Rights in Islam that elderly parents do not possess

Most of us are well-aware of the extremely high rights to obedience and good treatment that Allah (swt) has afforded to parents in Islam. Even if they are oppressive, cruel, sinful, outright misguided or non-Muslims, their children, young or old, cannot rebuke, insult or mistreat them in any way. I will not detail these rights here, because most of us are aware of them.

What I would like to do, instead, is address our society elders and remind them of the rights that they, as parents, do not have, especially if they are financially self-sufficient and physically healthy:

(1) Elderly parents do not have the right to control their adult, married offspring in the realm of permissible things in Islam, such as what style, colour, or brand of clothes they wear, which car they buy, or whether they eat cereal or eggs for breakfast. They can give consultation and wisely-worded, appropriately-timed advice, but in the end, the adult son or daughter cannot be manipulated or coerced to do exactly as they please.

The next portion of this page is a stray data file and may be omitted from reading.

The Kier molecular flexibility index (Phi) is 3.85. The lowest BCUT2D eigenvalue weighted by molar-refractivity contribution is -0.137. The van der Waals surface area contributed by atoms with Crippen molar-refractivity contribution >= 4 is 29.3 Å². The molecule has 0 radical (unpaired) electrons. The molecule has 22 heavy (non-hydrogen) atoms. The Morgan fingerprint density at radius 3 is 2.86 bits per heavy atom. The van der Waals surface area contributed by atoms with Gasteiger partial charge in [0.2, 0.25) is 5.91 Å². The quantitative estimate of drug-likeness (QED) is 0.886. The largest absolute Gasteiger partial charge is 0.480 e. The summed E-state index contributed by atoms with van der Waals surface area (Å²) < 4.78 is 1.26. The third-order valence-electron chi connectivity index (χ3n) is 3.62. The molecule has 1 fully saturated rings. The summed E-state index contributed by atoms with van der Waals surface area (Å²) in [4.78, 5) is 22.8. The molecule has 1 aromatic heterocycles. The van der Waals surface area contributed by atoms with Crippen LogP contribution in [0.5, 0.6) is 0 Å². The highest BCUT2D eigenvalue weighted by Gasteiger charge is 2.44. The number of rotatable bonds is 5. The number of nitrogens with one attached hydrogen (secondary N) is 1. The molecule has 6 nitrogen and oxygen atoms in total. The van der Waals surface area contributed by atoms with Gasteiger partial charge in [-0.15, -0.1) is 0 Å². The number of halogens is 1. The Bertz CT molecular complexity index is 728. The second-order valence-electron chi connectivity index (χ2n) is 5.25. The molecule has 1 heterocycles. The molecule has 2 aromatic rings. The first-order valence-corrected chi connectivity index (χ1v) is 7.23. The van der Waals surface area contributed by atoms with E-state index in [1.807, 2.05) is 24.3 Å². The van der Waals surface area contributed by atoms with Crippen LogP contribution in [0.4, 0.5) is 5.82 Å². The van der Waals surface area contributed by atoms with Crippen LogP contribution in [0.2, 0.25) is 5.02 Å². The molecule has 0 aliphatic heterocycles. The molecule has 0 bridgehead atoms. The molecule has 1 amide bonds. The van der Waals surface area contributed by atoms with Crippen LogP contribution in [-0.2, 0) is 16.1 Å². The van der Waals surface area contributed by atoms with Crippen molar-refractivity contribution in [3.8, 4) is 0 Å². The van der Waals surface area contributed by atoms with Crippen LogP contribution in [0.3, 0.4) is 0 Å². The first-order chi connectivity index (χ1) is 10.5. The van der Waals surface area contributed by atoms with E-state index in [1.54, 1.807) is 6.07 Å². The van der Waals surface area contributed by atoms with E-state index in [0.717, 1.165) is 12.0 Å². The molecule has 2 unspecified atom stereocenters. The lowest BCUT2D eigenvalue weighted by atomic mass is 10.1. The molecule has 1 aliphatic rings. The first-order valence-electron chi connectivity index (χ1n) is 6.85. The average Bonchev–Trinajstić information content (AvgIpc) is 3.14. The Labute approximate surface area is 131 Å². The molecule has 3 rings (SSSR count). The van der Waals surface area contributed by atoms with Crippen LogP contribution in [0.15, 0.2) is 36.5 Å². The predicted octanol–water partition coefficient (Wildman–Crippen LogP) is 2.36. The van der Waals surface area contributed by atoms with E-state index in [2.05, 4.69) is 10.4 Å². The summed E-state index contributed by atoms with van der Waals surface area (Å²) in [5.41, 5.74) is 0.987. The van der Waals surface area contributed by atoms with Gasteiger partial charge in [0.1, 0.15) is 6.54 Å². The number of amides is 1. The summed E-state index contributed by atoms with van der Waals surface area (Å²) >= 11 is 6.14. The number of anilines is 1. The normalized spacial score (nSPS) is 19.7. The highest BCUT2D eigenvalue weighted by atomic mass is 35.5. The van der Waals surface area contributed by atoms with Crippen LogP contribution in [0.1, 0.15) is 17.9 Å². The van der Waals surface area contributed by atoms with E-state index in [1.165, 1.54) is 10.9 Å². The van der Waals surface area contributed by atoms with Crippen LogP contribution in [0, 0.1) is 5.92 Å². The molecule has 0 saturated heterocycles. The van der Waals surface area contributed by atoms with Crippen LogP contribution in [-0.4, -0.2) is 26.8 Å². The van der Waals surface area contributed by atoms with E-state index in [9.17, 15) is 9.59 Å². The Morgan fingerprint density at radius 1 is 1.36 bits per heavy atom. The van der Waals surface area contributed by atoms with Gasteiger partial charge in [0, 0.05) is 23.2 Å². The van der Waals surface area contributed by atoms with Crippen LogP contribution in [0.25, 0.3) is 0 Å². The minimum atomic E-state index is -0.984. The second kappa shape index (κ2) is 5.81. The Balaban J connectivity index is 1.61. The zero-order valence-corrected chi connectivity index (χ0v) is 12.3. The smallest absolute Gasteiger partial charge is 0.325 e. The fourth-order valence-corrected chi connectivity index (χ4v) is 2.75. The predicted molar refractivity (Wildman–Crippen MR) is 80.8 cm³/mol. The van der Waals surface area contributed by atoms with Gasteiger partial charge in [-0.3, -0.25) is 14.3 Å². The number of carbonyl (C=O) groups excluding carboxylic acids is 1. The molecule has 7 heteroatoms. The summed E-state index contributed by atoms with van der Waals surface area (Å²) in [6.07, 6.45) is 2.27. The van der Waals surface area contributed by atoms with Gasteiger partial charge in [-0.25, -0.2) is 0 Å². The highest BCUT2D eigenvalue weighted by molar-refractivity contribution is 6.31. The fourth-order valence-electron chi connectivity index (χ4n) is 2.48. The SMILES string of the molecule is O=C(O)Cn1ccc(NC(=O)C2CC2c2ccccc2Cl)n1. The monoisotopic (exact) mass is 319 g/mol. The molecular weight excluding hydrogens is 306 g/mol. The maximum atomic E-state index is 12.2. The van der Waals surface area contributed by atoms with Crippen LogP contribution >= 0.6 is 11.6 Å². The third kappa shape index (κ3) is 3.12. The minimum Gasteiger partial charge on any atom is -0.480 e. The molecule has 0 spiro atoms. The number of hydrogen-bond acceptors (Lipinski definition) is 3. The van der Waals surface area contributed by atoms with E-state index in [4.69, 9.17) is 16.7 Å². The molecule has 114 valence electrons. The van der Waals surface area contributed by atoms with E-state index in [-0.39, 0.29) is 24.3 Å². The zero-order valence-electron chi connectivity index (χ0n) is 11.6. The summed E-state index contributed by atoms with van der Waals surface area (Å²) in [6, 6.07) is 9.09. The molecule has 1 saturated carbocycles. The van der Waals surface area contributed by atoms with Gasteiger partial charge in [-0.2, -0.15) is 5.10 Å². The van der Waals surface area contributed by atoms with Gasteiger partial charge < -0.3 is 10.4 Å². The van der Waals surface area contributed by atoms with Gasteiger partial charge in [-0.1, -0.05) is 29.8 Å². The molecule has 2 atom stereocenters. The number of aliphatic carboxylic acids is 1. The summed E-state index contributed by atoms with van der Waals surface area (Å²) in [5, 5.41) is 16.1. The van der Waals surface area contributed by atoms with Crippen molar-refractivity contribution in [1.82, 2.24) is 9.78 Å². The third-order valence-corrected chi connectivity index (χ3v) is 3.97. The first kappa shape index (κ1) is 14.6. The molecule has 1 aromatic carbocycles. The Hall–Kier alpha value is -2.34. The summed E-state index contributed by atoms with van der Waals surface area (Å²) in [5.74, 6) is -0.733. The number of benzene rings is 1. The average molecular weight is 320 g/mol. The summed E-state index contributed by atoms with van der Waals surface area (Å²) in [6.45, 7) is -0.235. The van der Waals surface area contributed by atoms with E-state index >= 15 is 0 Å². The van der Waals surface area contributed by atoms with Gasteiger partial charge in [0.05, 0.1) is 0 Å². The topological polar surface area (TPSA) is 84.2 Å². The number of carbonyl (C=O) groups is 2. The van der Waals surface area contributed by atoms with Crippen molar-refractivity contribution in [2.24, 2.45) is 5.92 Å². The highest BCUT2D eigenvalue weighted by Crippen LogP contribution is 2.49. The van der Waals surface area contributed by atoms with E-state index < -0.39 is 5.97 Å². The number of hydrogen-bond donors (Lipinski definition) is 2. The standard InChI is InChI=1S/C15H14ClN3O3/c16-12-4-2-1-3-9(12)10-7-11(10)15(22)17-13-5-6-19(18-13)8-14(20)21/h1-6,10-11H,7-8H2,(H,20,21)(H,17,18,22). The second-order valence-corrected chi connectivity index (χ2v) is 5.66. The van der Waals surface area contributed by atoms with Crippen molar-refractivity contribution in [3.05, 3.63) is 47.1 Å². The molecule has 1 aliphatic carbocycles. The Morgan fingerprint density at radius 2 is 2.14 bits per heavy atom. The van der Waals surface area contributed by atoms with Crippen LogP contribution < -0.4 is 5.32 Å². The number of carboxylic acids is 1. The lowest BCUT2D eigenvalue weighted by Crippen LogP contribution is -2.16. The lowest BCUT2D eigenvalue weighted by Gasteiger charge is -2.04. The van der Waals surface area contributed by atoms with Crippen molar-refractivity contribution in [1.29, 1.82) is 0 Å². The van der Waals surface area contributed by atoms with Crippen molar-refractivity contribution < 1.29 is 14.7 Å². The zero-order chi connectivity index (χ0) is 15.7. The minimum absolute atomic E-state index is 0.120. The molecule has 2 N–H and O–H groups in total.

(2) Parents do not have the right to insult, deride, ridicule or humiliate their married son or daughter in front of others, especially before the latter’s spouse, children or in-laws. Maligning another’s honour is a sin in Islam, and parental authority is not a ticket to absolution from other sins. So, what can be said about scolding a daughter-in-law or son-in-law for falling short in tasks that are not even their obligatory Islamic duties, such as accidentally burning the rice or wearing their own choice of clothes to a dinner party?

(3) Parents do not have the right to walk into their married son’s or daughter’s private bedroom area without prior permission. Any area, in which a husband and wife enjoy exclusive privacy, is off-limits by default, until permission is given, even for their parents. On the same token, the parents of adult children should not go through the cupboards, wallets, handbags, bank account statements, attaché cases or dressers of their married son or daughter without permission.